The mother of Kenneth Bae, a US citizen jailed in North Korea, said Tuesday she was "more anxious than ever" to secure her son's release after visiting him in prison.
Myunghee Bae said she had been able to see her son three times during her five-day stay in North Korea and was "relieved" to see that his health had improved in the past two months.
Bae was earlier reported to be suffering serious health problems and to have lost more than 50 pounds (23 kilogrammes) since being jailed nearly a year ago.
Despite the improvement, Bae's mother said she was increasingly desperate for her son to return home.
"I was happy to see him and to hold him, but it broke my heart to leave him behind. I am more anxious than ever to bring him home," she said in a written statement released by the family.
"His year-long imprisonment has taken a heavy toll not only on Kenneth but on the whole family; every day the pain and anxiety continue to carve a deep scar on all of our hearts," she added.
Bae, a 45-year-old tour operator also known by his Korean name Pae Jun-Ho, was arrested in November as he entered the northeastern port city of Rason.
He was sentenced to 15 years' hard labour on charges of seeking to topple the government.
The court described Bae as a militant Christian evangelist who smuggled inflammatory material into the country and sought to establish a subversive base in Rason.
Bae was sentenced amid heightened military tensions on the Korean peninsula, leading to suggestions Pyongyang hoped to use him as a diplomatic bargaining chip to extract concessions from Washington.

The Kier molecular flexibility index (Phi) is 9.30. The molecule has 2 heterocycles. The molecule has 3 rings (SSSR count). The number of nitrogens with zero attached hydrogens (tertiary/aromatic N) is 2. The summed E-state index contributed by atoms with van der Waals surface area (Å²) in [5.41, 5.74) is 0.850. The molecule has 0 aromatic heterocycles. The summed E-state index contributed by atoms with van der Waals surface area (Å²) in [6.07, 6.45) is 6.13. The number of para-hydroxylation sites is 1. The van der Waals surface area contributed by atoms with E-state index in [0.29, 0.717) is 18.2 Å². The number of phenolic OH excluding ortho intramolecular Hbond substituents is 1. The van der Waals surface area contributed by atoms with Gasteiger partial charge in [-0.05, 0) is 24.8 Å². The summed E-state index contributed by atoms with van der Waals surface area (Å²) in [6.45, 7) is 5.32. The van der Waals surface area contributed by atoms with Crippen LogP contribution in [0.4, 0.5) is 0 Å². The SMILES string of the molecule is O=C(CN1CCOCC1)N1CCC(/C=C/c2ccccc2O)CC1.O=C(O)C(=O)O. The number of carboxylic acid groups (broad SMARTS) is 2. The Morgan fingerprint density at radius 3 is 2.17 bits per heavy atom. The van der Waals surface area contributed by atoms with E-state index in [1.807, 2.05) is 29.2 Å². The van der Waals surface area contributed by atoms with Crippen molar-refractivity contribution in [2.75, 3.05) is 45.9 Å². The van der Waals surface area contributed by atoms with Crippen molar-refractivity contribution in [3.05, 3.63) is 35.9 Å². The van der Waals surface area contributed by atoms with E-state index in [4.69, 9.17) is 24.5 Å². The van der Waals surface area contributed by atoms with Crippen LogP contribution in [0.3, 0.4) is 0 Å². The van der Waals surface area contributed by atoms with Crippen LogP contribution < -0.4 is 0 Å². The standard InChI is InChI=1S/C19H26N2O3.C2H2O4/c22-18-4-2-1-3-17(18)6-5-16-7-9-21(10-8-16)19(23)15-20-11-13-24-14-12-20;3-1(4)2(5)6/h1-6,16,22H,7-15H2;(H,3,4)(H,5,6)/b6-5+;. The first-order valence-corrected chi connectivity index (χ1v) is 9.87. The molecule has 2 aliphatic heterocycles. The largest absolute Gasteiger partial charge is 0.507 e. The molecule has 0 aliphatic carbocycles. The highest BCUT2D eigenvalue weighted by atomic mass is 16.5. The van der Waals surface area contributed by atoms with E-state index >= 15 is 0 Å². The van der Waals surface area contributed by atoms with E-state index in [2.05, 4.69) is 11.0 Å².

The North has staunchly denied the charge, and indicated that it wants policy changes, not diplomacy, from Washington to secure Bae's freedom.
In August, North Korea issued and then rescinded an invitation for Robert King, the US special envoy for North Korean human rights issues, to visit Pyongyang for talks on Bae's release.
North Korea has in the past freed detained Americans after visits from high-level emissaries.
In 2011, a US delegation led by King secured the release of Eddie Jun Yong-Su, a California-based businessman, detained for apparent missionary activities.
In 2010 former US president Jimmy Carter won plaudits when he negotiated the release of American national Aijalon Mahli Gomes, sentenced to eight years of hard labour for illegally crossing into the North from China.
On another mercy mission a year earlier in 2009, former president Bill Clinton won the release of US television journalists Laura Ling and Euna Lee, jailed after wandering across the North Korean border with China.
In her statement, Bae's mother pleaded with the US government to do "everything in their power to secure my son's release soon."
She also said she was "very grateful" to the authorities in Pyongyang for allowing the prison visits.
The US State Department stressed that her trip had not been arranged by Washington, although it had helped in coordinating the trip with the Swedish Embassy in Pyongyang which looks after US interests there.